Sunday, June 7, 2020

The forgotten and “bloody” battle that Russia gave the powerful empire that later inherited the USSR

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Israel Viana

Madrid

Updated:03/26/2020 13:45

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Considered as “one of the bloodiest confrontations in world history”, in the words of Peter Englund, started at 3.45 am on Sunday, June 28, 1709. It was a hot sunrise around the Ukrainian city of Poltava and the two great armies of Sweden and Russia had been staring into each other’s eyes for several hours, waiting for him to jump the spark and violence will break loose. All the soldiers knew that the decisive moment had arrived. “They were like two wild animals placed opposite each other, almost touching each other, with all the muscles in tension before the assault,” explained this renowned historian and academic of the Nobel Prize winners in his book “The battle that shocked Europe” (Roca Editorial , 2012).

It was the culmination of a long and brutal nine-year war for control of Northern Europe, which left more than 65,000 dead in combat. During the Modern Age, several empires of the old continent, such as Spain, Portugal, Great Britain or France, had dominated a large part of the world, but the Swedish had gone unnoticed among them. Something that was strange, if we consider that it was one of the greatest military and political powers of the 17th century, until at the beginning of the 18th century it began to suffer a series of economic difficulties that led it to curb its expansionism. And in the end there was the final catastrophe in the battle of Poltava that concerns us here.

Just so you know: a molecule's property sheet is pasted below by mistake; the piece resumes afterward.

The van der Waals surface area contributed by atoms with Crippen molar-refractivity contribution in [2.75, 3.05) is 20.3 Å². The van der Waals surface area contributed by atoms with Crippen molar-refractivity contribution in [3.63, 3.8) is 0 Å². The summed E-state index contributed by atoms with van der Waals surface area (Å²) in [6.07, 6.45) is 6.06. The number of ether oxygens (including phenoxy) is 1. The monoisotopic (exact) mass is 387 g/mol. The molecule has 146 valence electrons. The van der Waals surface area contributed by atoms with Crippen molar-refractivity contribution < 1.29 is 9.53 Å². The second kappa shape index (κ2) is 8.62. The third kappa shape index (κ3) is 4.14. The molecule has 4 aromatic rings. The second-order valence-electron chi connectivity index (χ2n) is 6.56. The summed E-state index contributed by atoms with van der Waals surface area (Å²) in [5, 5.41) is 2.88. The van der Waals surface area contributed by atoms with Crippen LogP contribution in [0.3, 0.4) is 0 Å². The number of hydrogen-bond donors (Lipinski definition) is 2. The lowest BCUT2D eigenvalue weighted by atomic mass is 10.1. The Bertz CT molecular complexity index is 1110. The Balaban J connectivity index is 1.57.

This was characterized by the massacre of prisoners by both sides, in a symptom of cruelty rarely seen in those years. And, in addition, by the disturbing parallels that many historians see with the “rat war” (Rattenkrieg) developed by the Nazis during the Second World War. See, for example, the Battle of Stalingrad, but this time wreaking havoc with artillery of various calibers, musket balls, and sharp sabers and bayonets.

To give you an idea, of the almost 25,000 men that the almighty Charles XII of Sweden launched into the fight, some 5,000 died in combat and practically all of the other 20,000 were taken prisoner and put to work in the construction of the new imperial city of St. Petersburg. To these were added 1,700 slaves, wives, servants and children. Of all these, only 4,000 returned to the homeland, some after more than thirty years of captivity. The rest were executed.

Wounded foot

Charles XII arrived at the battle of Poltava wounded, after he had been shot in the foot by a Russian sniper while reviewing one of the newly built trenches. He was having difficulty mounting his horse and was clearly at a disadvantage in terms of the number of fighters – Russia numbered around 42,000 – but he was convinced that he could crush Peter I the Great. The King of Sweden had gained extraordinary fame in the early 18th century, with his brilliant victories in the Great War against powers such as Russia, Denmark, Saxony, Poland or the Ottoman Empire. Successes that earned him the nickname of Alexander the Great of the North and that they made him underestimate his enemy.

Charles XII of Sweden

In the past week there had been constant skirmishes between the two armies, most at the initiative of the Russians. June 27 was no exception, and a pair of cavalry squadrons overcame the posts of the first outpost and killed some Swedish soldiers. In the following hours, everything returned to tranquility awaiting the devastating outcome, after which, Charles XII hoped to continue on his way to carry out his long-awaited final attack on Moscow, the heart of Russia. But there was Pedro I, who wanted to end once and for all the empire that had dominated northern Europe throughout the 17th century and take the reins.